Q. David Bowers
"Artistically [the Oregon Trail half dollar] is my favorite coin," wrote historian Arlie Slabaugh, "but from an ethical stand-point it is not." (United States Commemorative Coinage, p. 78.) This sentiment sums up the situation in a nutshell. Oregon Trail commemoratives are beautiful, but circumstances surrounding their issuance leave much to be desired. Many collectors in the present era know about the Oregon half dollars and their market prices and can look at the coins and decide whether they are artistically interesting, but are not aware of the controversies that swirled around the coins in the 1920s and 1930s.
The Oregon Trail Memorial Association, Inc., (Officers of the Association (asof1938): Howard R. Driggs, president: Anne Morgan, vice president; Arthur W. Procter, secretary-treasurer. William H. Jackson, research secretary; Perry Driggs, executive secretary; the Board. of Directors comprised over a dozen people. In addition, 10 regional directors were listed.) a corporation organized under the laws of the State of New York, secured the approval on May 17, 1926, of a Congressional resolution authorizing "the coinage of 50-cent pieces in commemoration of the heroism of the fathers and mothers who traversed the Oregon Trail to the far West with great hardship, daring, and loss of life , which not only resulted in adding new states to the Union but earned a well-deserved and imperishable fame for the pioneers; to honor the twenty thousand dead that lie buried in unknown graves along two thousand miles of that great highway of history; to rescue the various important points along the old trail from oblivion; and to commemorate by suitable monuments, memorial or otherwise, the tragic events associated with that emigration-erecting them either along the trail itself or elsewhere, in localities appropriate for the purpose, including the city of Washington." Further, the hitherto unprecedented quantity of "not more than six million" coins was authorized, a number eclipsing the overly generous five million authorization for the 1925 Stone Mountain issue.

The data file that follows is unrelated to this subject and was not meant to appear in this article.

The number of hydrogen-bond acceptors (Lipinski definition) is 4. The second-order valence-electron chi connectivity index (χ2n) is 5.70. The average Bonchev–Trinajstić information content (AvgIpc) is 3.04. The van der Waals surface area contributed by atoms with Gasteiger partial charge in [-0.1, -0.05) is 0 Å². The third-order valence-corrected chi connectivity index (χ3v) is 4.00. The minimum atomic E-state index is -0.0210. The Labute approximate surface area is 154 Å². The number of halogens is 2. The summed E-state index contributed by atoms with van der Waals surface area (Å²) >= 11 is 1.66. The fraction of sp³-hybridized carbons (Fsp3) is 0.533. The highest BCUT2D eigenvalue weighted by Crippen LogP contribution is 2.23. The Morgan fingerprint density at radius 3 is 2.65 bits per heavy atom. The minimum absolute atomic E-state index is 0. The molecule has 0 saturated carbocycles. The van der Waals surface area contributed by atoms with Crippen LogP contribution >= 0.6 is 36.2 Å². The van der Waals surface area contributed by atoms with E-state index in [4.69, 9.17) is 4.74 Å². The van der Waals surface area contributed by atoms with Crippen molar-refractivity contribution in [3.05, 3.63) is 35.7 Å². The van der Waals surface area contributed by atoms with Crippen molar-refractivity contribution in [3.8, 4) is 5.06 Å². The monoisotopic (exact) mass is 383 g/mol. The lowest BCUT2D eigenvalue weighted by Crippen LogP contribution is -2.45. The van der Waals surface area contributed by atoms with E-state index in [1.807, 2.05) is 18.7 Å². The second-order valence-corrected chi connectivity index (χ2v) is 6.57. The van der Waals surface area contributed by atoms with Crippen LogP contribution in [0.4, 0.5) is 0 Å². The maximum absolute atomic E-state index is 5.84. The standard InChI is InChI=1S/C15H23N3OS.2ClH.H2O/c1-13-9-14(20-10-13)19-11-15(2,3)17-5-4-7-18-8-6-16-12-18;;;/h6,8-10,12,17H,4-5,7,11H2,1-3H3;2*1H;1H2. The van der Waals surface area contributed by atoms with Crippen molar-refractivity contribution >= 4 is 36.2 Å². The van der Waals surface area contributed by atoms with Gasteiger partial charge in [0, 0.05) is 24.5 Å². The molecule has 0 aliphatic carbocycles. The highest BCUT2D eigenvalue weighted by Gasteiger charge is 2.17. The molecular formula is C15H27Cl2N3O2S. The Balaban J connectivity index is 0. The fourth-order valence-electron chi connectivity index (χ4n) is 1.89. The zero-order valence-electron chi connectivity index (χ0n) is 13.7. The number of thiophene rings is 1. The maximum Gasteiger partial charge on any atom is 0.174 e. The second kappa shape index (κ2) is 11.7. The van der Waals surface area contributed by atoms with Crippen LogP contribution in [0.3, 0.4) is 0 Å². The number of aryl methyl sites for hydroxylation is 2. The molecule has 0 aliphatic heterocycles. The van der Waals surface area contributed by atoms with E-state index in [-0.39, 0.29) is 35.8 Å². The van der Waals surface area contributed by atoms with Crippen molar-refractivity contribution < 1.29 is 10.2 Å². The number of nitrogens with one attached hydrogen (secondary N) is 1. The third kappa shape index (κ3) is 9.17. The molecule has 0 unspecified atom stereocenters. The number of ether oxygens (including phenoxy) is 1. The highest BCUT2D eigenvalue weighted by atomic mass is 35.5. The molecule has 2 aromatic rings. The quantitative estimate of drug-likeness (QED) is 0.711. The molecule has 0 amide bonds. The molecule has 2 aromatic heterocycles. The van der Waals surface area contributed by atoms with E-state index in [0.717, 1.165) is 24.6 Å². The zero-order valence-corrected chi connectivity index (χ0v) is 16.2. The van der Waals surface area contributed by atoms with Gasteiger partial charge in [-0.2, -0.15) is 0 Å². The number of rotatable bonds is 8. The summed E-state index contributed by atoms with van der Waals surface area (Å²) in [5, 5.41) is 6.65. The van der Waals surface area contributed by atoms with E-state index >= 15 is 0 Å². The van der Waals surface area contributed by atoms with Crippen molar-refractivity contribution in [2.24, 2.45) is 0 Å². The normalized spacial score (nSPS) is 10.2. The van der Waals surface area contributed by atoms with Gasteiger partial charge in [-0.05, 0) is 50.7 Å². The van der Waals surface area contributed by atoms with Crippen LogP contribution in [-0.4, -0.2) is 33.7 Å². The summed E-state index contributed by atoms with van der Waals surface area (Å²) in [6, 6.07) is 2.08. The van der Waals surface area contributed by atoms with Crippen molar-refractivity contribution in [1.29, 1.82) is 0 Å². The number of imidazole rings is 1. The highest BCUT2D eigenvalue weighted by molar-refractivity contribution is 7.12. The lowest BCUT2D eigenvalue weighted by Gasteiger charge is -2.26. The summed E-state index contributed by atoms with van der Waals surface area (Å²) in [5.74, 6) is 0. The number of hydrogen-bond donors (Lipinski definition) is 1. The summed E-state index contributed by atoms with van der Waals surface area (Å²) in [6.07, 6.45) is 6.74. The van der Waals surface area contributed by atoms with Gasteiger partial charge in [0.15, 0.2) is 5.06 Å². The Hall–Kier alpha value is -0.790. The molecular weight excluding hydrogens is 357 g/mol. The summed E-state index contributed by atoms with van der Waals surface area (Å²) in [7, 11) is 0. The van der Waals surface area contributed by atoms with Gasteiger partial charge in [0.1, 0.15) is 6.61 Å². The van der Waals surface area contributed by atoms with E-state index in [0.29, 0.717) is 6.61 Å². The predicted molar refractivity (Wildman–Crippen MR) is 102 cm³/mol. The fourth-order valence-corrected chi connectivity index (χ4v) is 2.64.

On the surface the motivation seemed to be good enough, for by 1926 the Oregon Trail was well known in history and legend, and doubtless many American citizens had family ties to the famous migration along that route.
Laura Gardin Fraser, by then the grand lady of commemorative half dollar art, designed the obverse, and her sculptor husband James Earle Fraser designed the reverse. Mrs. Fraser did the models for both sides. The die hubs were the work of the Medallic Art Company of New York, which by this time had been an important player on the commemorative scene for years.
The obverse depicted a relief map of the United States behind the figure of an Indian facing to the viewer's right, a bow (spanning the continent) in his right hand and his left hand outstretched.
The reverse depicted a Conestoga wagon drawn by two oxen, heading to the left toward a setting sun of monumental proportions, with resplendent rays.
It is a curious footnote to observe that in art virtually all illustrations showing westward migration are illustrated by movement from the viewer's right to his left, indicating that the scene was observed by a person standing south of the action taking place, rather than to the north. Of course, this comes from the orientation of maps with which we are all familiar.
Which side is the obverse of the Oregon Trail half dollar and which is the reverse has been a matter of debate among numismatists. The Frasers, who certainly should have known as they designed it, considered the Indian side the obverse and the wagon side the reverse, but Mint reports named the wagon side as the obverse, for it bears the date, and the Indian side the reverse, for it bears the mintmark (in instances of branch mint issues).
Proponents of the issue were quick to realize that if varieties were created the market could be expanded. In 1926 the Philadelphia Mint struck 48,030 pieces, followed soon thereafter by San Francisco Mint production of 100,055 coins, the first time that a single commemorative issue had been struck at more than one mint, setting a precedent which would be expanded and abused in the years to come.
The Oregon Trail Memorial Association offered the Philadelphia coins for $1 each, and sales got off to a goodstart. Aiding the promotional efforts was Ezra Meeker, a long-lived gentleman who had traveled the Oregon Trail in 1851 and who lived to write several books and numerous articles about it, make numerous public appearances, and achieve renown as a living pioneer after nearly all of his contemporaries had passed on. (Ezra Meeker was born in Ohio in 1830 and died in Seattle, Washington on December 3, 1928. Although the Oregon Trail half dollars were not specifically issued to celebrate this, 1926 was the 75th anniversary of Meeker's first traverse of the route.